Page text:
U.S. markets and stock exchange traded funds were mixed in Wednesday trading as technology stocks rallied and left behind blue chips that suffered through disappointing earnings results.
On Tuesday, the Invesco QQQ Trust (NASDAQ: QQQ) was up 0.2%, SPDR Dow Jones Industrial Average ETF (NYSEArca: DIA) fell 0.4% and SPDR S&P 500 ETF (NYSEArca: SPY) was 0.1% higher.
Dragging on the industrial segment, trade-sensitive Caterpillar retreated in response to disappointing earnings on weak sales in China and higher costs, and Boeing dipped after posting its biggest loss in decades in response to this year’s grounding of its best-selling 737 MAX planes, Reuters reports.
“Caterpillar’s results are a reflection of the struggling manufacturing side and weak business spending,” Steve Chiavarone, a portfolio manager at Federated Investors, told Reuters.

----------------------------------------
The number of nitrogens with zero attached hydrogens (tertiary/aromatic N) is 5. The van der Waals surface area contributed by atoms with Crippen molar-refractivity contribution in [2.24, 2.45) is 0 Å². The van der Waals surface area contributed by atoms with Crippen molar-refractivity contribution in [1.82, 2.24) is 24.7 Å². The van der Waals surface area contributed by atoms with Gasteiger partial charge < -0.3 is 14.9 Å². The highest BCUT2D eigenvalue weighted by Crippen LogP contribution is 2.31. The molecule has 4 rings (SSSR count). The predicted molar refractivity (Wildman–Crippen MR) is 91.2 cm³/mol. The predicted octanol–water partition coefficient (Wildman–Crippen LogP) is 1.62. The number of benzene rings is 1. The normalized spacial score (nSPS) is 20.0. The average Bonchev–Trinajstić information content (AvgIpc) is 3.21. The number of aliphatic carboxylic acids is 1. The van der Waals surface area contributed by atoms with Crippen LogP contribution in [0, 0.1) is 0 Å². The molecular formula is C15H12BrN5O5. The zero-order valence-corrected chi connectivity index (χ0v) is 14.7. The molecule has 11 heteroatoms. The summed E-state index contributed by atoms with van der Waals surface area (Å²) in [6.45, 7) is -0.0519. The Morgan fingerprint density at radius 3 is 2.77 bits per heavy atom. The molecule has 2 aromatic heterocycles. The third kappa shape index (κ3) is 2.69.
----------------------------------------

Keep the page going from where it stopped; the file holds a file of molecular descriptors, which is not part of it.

Wednesday’s disappointing numbers from manufacturers reminded investors that many companies, especially those with an international footprint, are still facing challenges in the current economic environment. Earnings are will fall into a “slight recession” for the next two quarters, Sebastien Galy, macro strategist at Nordea Asset Management, told the Wall Street Journal. Looking further out, earnings will likely rebound next year, leaving markets vulnerable to some volatility in the short-term.
On the other hand, the technology sector found support from Texas Instruments after the company hinted that the global slowdown in microchip demand would not be as long as previously feared.
“Texas Instruments greatly reflects the growing prospects of the industry at large,” Chiavarone added.
However, gains in the tech segment was capped after the Justice Department’s announced it is probing for antitrust violations, with shares of Facebook, Apple, Amazon.com and Google parent Alphabet all lowered.
After two weeks into the second quarter earnings season, about 77% of the 138 S&P 500 companies that have reported so far have beaten earnings estimates, according to Refinitiv data. However, overall profits are now expected to dip 0.1%, compared to prior estimates of a 1% rise.
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